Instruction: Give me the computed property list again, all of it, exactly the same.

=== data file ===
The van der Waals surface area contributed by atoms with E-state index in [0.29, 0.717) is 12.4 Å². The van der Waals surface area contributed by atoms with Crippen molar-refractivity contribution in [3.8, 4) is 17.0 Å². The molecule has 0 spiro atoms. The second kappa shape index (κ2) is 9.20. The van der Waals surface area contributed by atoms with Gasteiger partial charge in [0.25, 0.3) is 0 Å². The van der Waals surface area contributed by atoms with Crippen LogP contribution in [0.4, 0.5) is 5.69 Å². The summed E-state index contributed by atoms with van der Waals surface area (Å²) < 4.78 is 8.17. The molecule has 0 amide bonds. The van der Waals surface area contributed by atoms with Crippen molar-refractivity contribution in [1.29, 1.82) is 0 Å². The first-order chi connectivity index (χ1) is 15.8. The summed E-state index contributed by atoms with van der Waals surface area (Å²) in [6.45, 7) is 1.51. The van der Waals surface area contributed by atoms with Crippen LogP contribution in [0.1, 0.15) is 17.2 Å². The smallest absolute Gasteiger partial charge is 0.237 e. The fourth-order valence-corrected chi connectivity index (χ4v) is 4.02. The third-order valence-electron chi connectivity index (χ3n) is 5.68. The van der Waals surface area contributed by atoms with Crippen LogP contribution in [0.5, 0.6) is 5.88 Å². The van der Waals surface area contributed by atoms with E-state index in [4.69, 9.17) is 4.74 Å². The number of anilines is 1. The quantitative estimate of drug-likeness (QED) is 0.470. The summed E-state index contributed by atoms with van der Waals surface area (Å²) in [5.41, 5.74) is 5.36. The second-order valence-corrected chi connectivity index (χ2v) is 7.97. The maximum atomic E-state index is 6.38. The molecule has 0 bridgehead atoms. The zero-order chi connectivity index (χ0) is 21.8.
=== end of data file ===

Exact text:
The van der Waals surface area contributed by atoms with E-state index in [0.29, 0.717) is 12.4 Å². The van der Waals surface area contributed by atoms with Crippen molar-refractivity contribution in [3.8, 4) is 17.0 Å². The molecule has 0 spiro atoms. The second kappa shape index (κ2) is 9.20. The van der Waals surface area contributed by atoms with Gasteiger partial charge in [0.25, 0.3) is 0 Å². The van der Waals surface area contributed by atoms with Crippen LogP contribution in [0.4, 0.5) is 5.69 Å². The summed E-state index contributed by atoms with van der Waals surface area (Å²) < 4.78 is 8.17. The molecule has 0 amide bonds. The van der Waals surface area contributed by atoms with Crippen molar-refractivity contribution in [1.29, 1.82) is 0 Å². The first-order chi connectivity index (χ1) is 15.8. The summed E-state index contributed by atoms with van der Waals surface area (Å²) in [6.45, 7) is 1.51. The van der Waals surface area contributed by atoms with Crippen LogP contribution in [0.1, 0.15) is 17.2 Å². The smallest absolute Gasteiger partial charge is 0.237 e. The fourth-order valence-corrected chi connectivity index (χ4v) is 4.02. The third-order valence-electron chi connectivity index (χ3n) is 5.68. The van der Waals surface area contributed by atoms with Crippen LogP contribution in [0.5, 0.6) is 5.88 Å². The van der Waals surface area contributed by atoms with E-state index in [4.69, 9.17) is 4.74 Å². The number of anilines is 1. The quantitative estimate of drug-likeness (QED) is 0.470. The summed E-state index contributed by atoms with van der Waals surface area (Å²) in [5.41, 5.74) is 5.36. The second-order valence-corrected chi connectivity index (χ2v) is 7.97. The maximum atomic E-state index is 6.38. The molecule has 0 bridgehead atoms. The zero-order chi connectivity index (χ0) is 21.8.